On a July morning at Shady Grove, a dozen health care professionals wearing scrubs or white lab coats work their way around the NICU. They stop next to every incubator or open crib to discuss each baby’s status: how the infant is breathing and eating, how much weight the baby has gained or lost, what medications, if any, are required. The staff making these daily rounds—doctors, nurses, a social worker, a nutritionist, a pharmacist and a therapist who helps babies learn to suck and swallow—don’t just talk to each other. They also direct their remarks to the parents, grandparents or other family members who are often there day and night. Together, they make a care plan for that day.

“You truly are the co-captain of the team,” Dr. James Rost, medical director of the NICU, tells one mother, “if not the captain.”

 Shady Grove NICU nurse Cathy Ambrogi cuddles a now-thriving baby boy who is wrapped up to leave the NICU and go home.

This mom is frustrated because her 3-week-old daughter is having trouble eating. She asks if it’s time to give up on breast milk and use a medicated formula, if making the switch might help her baby leave the NICU sooner. Breast milk helps a baby’s developing immune system, Rost reminds her, and medications can damage the lining of the stomach. He encourages her to hang in there while they try different feeding positions before they resort to formula. “I mean, I would rather do breast milk,” she says. “But I really want to go home.” She laughs, and the staff laugh with her. They hear that a lot.

An electronic sign on one wall announces how many days, hours and seconds have passed since an infant here has developed a potentially lethal central line bloodstream infection. Some premature infants are fed and given fluids and medicine through bundles of long, thin tubing and a catheter inserted into a short remnant of their umbilical cord. Neonatologists used to say that a certain number of these infections each year was inevitable. “Now we know that’s not true,” Rost says. The infections are preventable with meticulous infection-control procedures, such as mandatory hand-washing and a culture that empowers parents as well as health care professionals to speak up when they notice that someone has touched something unsterile and needs to wash again. When central lines are inserted, changed or removed, two nurses wearing masks and gowns perform the procedure in a special isolation room. As of early December, there hadn’t been a central line infection in the Shady Grove NICU in more than three years.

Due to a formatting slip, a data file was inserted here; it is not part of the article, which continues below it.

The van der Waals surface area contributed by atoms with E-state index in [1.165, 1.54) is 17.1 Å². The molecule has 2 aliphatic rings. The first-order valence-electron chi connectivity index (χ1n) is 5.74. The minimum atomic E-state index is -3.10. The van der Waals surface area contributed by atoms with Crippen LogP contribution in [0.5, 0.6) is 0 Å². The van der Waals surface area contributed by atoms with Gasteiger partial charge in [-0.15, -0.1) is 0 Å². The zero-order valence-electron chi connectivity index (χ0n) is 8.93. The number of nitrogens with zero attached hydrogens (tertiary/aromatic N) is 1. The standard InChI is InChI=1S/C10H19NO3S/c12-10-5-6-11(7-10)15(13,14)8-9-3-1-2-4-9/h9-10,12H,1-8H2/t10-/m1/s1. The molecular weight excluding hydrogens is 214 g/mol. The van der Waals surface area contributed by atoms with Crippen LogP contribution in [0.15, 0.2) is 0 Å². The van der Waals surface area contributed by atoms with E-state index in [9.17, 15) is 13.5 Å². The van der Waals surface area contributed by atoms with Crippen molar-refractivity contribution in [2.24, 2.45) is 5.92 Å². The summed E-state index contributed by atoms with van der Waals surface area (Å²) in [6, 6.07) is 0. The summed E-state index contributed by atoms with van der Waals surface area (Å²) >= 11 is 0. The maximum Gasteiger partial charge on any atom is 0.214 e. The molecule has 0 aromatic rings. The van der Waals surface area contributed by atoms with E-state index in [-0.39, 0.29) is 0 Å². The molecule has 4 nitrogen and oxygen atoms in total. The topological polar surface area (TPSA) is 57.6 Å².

Before babies are developed enough to rest in open cribs, they are typically kept inside protective plexiglass isolettes or incubators. Born with little body fat, they need the warmth of the incubator to regulate their body temperature and stave off hypothermia. Open portholes in the sides of the isolettes allow caretakers to reach inside to manage tubes or change diapers that can be as small as a matchbook.  

“We put a hat on their head, we put a tube in their nose, we stick Velcro things on their face to keep the tubes in place. They are a hot mess,” says Leeann Giuseppetti, a NICU nurse who works the overnight shift. “Some babies just lay there and take it. Other babies are just wild. They are kicking and screaming. When you go in to change their diapers, they are not having it. …They are cozy the way they are. Then here comes this set of hands again and they go off the deep end.”

Successfully treating infants in the NICU requires “high-tech and high-touch,” Rost says. A very premature infant weighing less than 1 pound can fit in the palm of an adult’s hand and is so delicate and fragile that you can almost see through them. Sticking a ventilation tube down a tiny baby’s airway and into the lungs can cause long-term damage, so the NICU now uses noninvasive equipment whenever possible to help babies breathe. The staff encourages mothers to start pumping breast milk within six hours of giving birth. The hospital has a donor breast-milk program to help infants who were born so prematurely that their mothers aren’t yet producing milk. In addition to boosting a premature infant’s immunity, ingesting even tiny amounts of breast milk helps signal a preemie’s underdeveloped digestive system to start working, Rost says.

Life in the NICU isn’t only stressful for the babies. Research shows that parents with a premature infant who spends time in a NICU can experience lingering post-traumatic stress disorder. Parents sometimes sleep on a reclining chair next to their baby’s incubator. Day and night, nurses teach terrified parents how to feed, bathe and diaper their tiny infants. They encourage moms and dads to unbutton their shirts and hold their baby, skin to skin, for hours. The practice, known as kangaroo care, has proven benefits. Among them: stabilizing babies’ heart rates, regulating their breathing, increasing weight gain, and shortening their stay in the hospital.

The Shady Grove NICU, which treated 574 infants in 2015, is open to parents 24 hours a day, and moms and dads are encouraged to be at their baby’s bedside during morning rounds so they can hear updates and participate in decisions. They receive training on how to speak up, ask questions and advocate for their infants, Rost says. Still, there is no way to prepare parents for some of what they experience.